FDA grants tumor-agnostic approval to immunotherapy dostarlimab

The FDA has granted an accelerated approval to the PD-1 inhibitor dostarlimab-gxly (Jemperli) for the treatment of adult patients with mismatch repair-deficient (dMMR) recurrent or advanced solid tumors, as determined by an FDA-approved test.1

The approval provides urologists with another tool in the armamentarium for the treatment of patients with genitourinary cancers. It also underscores the rapidly growing significance of genetic testing in the field of urology.

The approval was supported by results from the ongoing phase 1 GARNET trial, which evaluated single-agent dostarlimab in patients with advanced solid tumors. The key efficacy measure was objective response rate (ORR; RECIST v 1.1 criteria), as measured by blinded independent central review.

Across 209 evaluable patients with solid tumors, the PD-1 inhibitor induced an ORR of 41.6%. The ORR was composed of a complete response rate of 9.1% and a partial response rate of 32.5%. The median duration of response was 34.7 months (range, 2.6-35.8+). Further, 95.4% of patients achieved responses of ≥6 months.

“Dostarlimab is an important new treatment option for patients with mismatch repair-deficient recurrent or advanced solid cancers who have progressed and have no alternative options. As we saw in the GARNET trial, of those patients who respond to treatment with dostarlimab, nearly all continued to respond for 6 months or longer,” Jubilee Brown, MD, professor and division director of Gynecologic Oncology at Atrium Health Levine Cancer Institute, and investigator on the GARNET study.

Safety data for dostarlimab were accrued from 267 patients in the trial. Adverse events across all grades reported in at least 20% of patients included fatigue/asthenia (42%), anemia (30%), diarrhea (25%), and nausea (22%). Grade 3/4 adverse events occurring in ≥2% of patients included anemia, fatigue/asthenia, increased transaminases, sepsis, and acute kidney injury. Grade 3/4 laboratory abnormalities occurring in ≥2% of patients included decreased lymphocytes, decreased sodium, increased alkaline phosphatase, and decreased albumin.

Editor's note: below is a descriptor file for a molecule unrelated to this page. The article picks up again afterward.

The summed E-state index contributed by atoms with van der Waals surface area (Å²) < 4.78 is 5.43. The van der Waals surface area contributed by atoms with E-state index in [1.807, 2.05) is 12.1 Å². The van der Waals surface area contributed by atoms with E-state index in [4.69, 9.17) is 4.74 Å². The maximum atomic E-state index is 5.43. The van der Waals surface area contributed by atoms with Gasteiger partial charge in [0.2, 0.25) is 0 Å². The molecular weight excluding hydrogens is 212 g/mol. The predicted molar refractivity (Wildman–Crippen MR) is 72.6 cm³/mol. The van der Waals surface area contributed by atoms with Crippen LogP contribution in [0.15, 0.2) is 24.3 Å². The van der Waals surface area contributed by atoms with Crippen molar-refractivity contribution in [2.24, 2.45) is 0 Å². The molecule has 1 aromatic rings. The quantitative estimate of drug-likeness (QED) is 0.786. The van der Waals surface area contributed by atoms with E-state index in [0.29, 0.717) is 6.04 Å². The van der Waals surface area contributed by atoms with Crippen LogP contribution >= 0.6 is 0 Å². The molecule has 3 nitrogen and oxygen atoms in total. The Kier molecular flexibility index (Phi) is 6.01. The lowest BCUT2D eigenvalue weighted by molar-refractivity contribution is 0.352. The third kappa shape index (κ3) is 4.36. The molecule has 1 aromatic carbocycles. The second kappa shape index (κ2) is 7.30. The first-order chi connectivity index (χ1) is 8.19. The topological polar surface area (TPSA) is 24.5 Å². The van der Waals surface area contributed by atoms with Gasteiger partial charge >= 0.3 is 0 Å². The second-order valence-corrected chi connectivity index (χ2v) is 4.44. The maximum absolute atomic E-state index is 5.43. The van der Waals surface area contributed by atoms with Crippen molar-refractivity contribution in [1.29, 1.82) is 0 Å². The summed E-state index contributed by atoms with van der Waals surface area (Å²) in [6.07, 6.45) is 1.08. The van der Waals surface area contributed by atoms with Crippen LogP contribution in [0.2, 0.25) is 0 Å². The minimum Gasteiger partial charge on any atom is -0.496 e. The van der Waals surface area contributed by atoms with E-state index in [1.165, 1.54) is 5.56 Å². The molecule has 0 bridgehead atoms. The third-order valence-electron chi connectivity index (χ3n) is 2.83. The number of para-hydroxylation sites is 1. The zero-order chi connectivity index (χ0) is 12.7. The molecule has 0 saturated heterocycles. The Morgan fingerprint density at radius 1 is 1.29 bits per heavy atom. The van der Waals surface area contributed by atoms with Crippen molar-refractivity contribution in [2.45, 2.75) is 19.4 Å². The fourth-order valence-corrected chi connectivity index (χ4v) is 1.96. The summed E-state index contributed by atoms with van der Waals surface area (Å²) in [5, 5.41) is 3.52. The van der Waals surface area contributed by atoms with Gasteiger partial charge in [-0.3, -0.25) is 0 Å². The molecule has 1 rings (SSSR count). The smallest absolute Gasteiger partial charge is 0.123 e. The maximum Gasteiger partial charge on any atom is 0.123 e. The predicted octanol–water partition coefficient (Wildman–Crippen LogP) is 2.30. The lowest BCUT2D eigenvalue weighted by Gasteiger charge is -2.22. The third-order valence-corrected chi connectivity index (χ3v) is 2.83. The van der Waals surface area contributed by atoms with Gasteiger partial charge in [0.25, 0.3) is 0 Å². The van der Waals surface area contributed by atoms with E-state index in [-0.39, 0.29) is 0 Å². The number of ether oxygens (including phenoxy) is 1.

In a press release announcing the approval, GlaxoSmithKline, the developer of dostarlimab explained the genetic significance of mismatch repair-deficiency in cancer: “Mismatch repair-deficient tumors contain abnormalities that affect the proper repair of DNA when copied in a cell. In the United States, prevalence of dMMR across patients with solid tumors has been estimated at 14%. Mismatch repair-deficient status is a biomarker that has been shown to predict response to immune checkpoint blockade with PD-1 therapy.”

The accelerated approval of dostarlimab in dMMR solid tumors in contingent on confirmatory data from a future clinical trial.

References

1. GSK receives FDA accelerated approval for JEMPERLI (dostarlimab-gxly) for adult patients with mismatch repair-deficient (dMMR) recurrent or advanced solid tumours. Published online August 17, 2021. Accessed August 18, 2021. https://bit.ly/3zah8by.